Do you know that federal law caps the wages of more than 8 million middle class workers? Union rates set both the minimum and the maximum that union members can earn. Employers may not pay individual workers more than a collective bargaining agreement calls for without negotiating with the union.
But strange as sounds, unions do not want individual workers to earn more. Unions want workers to view their union — not their own efforts — as the reason they get ahead. So they usually insist on contracts that set pay by seniority schedules where everyone gets the same raise, no matter what they contribute.
Workers do not have the freedom to negotiate for higher wages. Even if an employer wants to pay a deserving employee more, and that employee wants to accept it, the law prevents it.
This holds good workers back. No matter how productive they become, no matter how much they contribute, hard-working employees cannot earn more than their union has negotiated for them. The diligent union member putting in an honest eight hour day gets the same seniority-based raise as the slacker exerting half that effort.
Allowing unions to try to raise wages makes sense — although the bankrupt Detroit automakers show that does not always work out so well in practice — but why should the law allow unions to hold productive workers back?
Legislation introduced yesterday lifts the “seniority ceiling” that unions put on their members’ wages. Sen. David Vitter (R-LA) and Rep. Tom McClintock (R-CA) introduced the Rewarding Achievement and Incentivizing Successful Employees (RAISE) Act that amends the National Labor Relations Act (NLRA) to allow employers to pay individual workers higher wages without negotiating over it.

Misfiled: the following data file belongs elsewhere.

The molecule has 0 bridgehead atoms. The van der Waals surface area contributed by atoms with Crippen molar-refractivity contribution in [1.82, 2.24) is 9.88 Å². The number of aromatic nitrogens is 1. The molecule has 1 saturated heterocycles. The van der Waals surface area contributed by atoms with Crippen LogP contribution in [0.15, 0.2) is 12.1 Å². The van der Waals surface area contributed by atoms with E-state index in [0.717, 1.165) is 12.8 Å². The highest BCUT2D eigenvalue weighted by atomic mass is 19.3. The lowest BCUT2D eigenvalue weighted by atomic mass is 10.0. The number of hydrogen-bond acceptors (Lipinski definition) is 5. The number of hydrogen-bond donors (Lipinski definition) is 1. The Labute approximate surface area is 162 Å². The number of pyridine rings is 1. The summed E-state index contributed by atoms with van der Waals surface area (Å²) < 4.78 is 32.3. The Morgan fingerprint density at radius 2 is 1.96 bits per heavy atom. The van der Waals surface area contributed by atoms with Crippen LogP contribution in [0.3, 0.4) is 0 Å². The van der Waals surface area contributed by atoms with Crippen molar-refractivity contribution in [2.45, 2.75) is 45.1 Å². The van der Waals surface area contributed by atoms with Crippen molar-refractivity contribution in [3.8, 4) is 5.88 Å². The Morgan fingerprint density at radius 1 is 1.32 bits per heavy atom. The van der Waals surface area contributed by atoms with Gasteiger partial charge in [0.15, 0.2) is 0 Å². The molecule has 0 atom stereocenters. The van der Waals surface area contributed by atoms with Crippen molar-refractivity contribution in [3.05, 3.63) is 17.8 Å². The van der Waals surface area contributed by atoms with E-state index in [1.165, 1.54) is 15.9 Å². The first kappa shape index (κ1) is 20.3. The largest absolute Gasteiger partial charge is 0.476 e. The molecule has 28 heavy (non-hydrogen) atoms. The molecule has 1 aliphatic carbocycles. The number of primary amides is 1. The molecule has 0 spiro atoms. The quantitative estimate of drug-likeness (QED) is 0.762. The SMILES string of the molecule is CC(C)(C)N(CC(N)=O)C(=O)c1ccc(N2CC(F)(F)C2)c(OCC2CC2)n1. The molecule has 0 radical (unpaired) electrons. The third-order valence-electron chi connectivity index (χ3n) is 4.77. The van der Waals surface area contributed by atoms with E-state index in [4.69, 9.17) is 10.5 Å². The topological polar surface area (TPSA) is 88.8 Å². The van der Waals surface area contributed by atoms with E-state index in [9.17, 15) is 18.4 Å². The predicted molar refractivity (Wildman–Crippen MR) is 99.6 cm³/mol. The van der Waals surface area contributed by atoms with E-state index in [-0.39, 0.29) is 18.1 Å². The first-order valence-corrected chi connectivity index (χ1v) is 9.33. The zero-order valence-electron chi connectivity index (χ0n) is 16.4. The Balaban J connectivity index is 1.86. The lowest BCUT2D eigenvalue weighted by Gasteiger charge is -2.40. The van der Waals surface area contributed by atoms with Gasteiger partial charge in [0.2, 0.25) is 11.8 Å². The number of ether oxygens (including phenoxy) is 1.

Under the RAISE Act unions could still negotiate for higher wages, but they could only set the minimum — not the maximum – that workers earn. Employees — through their own productivity — could always earn more than the union contract calls for. Unions would never have the option of saying “no thanks” to a raise on a workers’ behalf.
RAISE leaves intact the ban on discriminatory pay increases: employers could not hand out raises anti-union workers to undermine union support. But they could pay more to workers whose work deserved it.
This gives workers back the freedom to earn more through their efforts. Why should the law force exceptional employees to accept average pay increases?
The RAISE Act also means higher wages without hurting the economy. Economic research shows — not surprisingly — that workers respond to incentives. Employees work harder when their employers reward their efforts than when they don’t. If the RAISE Act passed, the 8.6 million union members regulated under the NLRA would become more productive and earn higher wages while their businesses would earn higher profits.
Economic research suggests the typical union members would earn between $2,600 and $4,300 more a year if the law permitted performance pay. Imagine employers and employees working together to create more wealth instead of fighting over how to redistribute it. That — not borrowing from the next generation — is real economic stimulus.
James Sherk is the Bradley Fellow in Labor Policy in the Center for Data Analysis at The Heritage Foundation.